An excellent source of info on rigging a cruizer class brig is the Petraeus book, but it's not readily available. Here's a link to an absolutely great set of full plans for a Syren model, from hull to rigging.
Chuck Passaro did a super job of research and documentation. Each chapter is available as a downloadable PDF. Don't miss this if you haven't already seen it.
Nov 28, 2012, 06:29 PM
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Brooks's Avatar
Dan, over on the USS Constitution Museum blog, there is a 1st person account of a Marine, Henry B. Joslin, serving on USS Syren (he calls it Serinac, but Museum concludes it was actually Syren). Would this be your ship?
Nov 28, 2012, 11:31 PM
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DanL's Avatar
Seems likely, but I need to see the future installments. Thanks - this is great new info to me.
There is a fair history of the Syren available, but a lot of gaps. Built 1803 in Philadelphia, in the Mediterranean until 1806 for the Tripolitan War, laid up in Washington in 1807, refitted and dispatched to France in 1809. In the Caribbean - Belize, Cuba, then New Orleans thruout 1813. To Boston in 1814 and captured by the HMS Medway later in 1814. Lost after that.
Samuel Leech, a seaman aboard Syren, wrote a book about his experiences at sea. Links to that and to his description of the battle with the Medway below.,M1

Keep me posted if you see anything else. Thanks!
Last edited by DanL; Nov 29, 2012 at 09:57 AM.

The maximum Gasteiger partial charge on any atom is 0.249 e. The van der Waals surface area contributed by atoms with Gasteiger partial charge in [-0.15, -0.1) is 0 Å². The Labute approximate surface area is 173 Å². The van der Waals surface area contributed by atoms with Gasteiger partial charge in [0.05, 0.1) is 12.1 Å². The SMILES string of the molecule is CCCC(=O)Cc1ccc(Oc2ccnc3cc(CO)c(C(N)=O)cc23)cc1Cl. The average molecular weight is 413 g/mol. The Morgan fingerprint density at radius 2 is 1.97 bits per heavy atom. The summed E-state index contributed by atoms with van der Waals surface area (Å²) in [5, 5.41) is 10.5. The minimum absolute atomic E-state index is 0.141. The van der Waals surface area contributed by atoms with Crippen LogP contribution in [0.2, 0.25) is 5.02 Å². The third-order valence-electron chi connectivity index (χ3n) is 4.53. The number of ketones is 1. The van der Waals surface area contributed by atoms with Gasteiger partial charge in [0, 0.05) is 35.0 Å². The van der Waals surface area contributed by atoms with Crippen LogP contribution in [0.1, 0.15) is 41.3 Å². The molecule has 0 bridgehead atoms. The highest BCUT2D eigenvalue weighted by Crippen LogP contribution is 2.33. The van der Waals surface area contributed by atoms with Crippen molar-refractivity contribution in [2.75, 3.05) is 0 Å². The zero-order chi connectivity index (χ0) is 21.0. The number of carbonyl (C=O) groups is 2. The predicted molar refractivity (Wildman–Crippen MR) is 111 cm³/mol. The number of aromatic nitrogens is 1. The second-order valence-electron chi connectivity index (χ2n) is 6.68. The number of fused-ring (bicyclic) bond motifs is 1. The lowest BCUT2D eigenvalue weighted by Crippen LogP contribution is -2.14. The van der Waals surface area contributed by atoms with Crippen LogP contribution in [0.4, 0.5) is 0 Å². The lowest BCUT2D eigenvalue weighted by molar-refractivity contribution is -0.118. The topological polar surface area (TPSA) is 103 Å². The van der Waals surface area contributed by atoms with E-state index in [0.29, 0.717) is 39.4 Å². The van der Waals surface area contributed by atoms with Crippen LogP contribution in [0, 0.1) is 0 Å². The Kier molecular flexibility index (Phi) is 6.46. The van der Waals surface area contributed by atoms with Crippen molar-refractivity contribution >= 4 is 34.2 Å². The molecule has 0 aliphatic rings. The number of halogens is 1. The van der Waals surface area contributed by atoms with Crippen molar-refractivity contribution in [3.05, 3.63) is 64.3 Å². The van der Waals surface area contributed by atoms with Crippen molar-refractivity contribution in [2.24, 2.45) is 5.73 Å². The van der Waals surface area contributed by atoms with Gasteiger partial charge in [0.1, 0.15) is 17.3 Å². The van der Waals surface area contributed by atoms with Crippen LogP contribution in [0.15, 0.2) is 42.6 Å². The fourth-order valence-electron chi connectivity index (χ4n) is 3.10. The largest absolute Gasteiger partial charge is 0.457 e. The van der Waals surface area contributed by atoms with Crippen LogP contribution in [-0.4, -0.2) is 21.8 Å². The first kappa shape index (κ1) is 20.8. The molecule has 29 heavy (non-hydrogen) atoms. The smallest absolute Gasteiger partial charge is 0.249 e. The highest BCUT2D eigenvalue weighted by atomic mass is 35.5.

Nov 29, 2012, 10:21 AM
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Yard Operation

Per a question on clarifying how Syren yards are controlled (sorry, no video - she's torn apart for re-fitting), attached are two diagrams. The first shows current rigging. The brace slack is controlled by bungees. The servo is solidly mounted. The foremast yard control is shown - mainmast is same.
Braces run from a 4-track servo drum, through line guides that keep the braces in their drum tracks, to pulleys built on a single chassis (as a cassette) mounted to the mast, then up through the deck alongside the mainmast.
The course braces then run through blocks tied under the main top and then out to blocks attached to a bungee brace pendant. Those pendants alone control all the slack in the course braces. Because I wanted the appearance of a doubled brace, which would require double the pull length on the brace, a dummy brace was added (the servo drum couldn't pull the length of the doubled brace). The dummy brace is a single length of bungee glued into the pendant block, run back to a block on the mast (between the two brace blocks) and out to the opposite pendant block. As the yard swings, the dummy section of brace "trolleys" back and forth, looking like operational doubled braces. The dummy brace is bungee (dyed tan) because the length needs to change as the yard is rotated.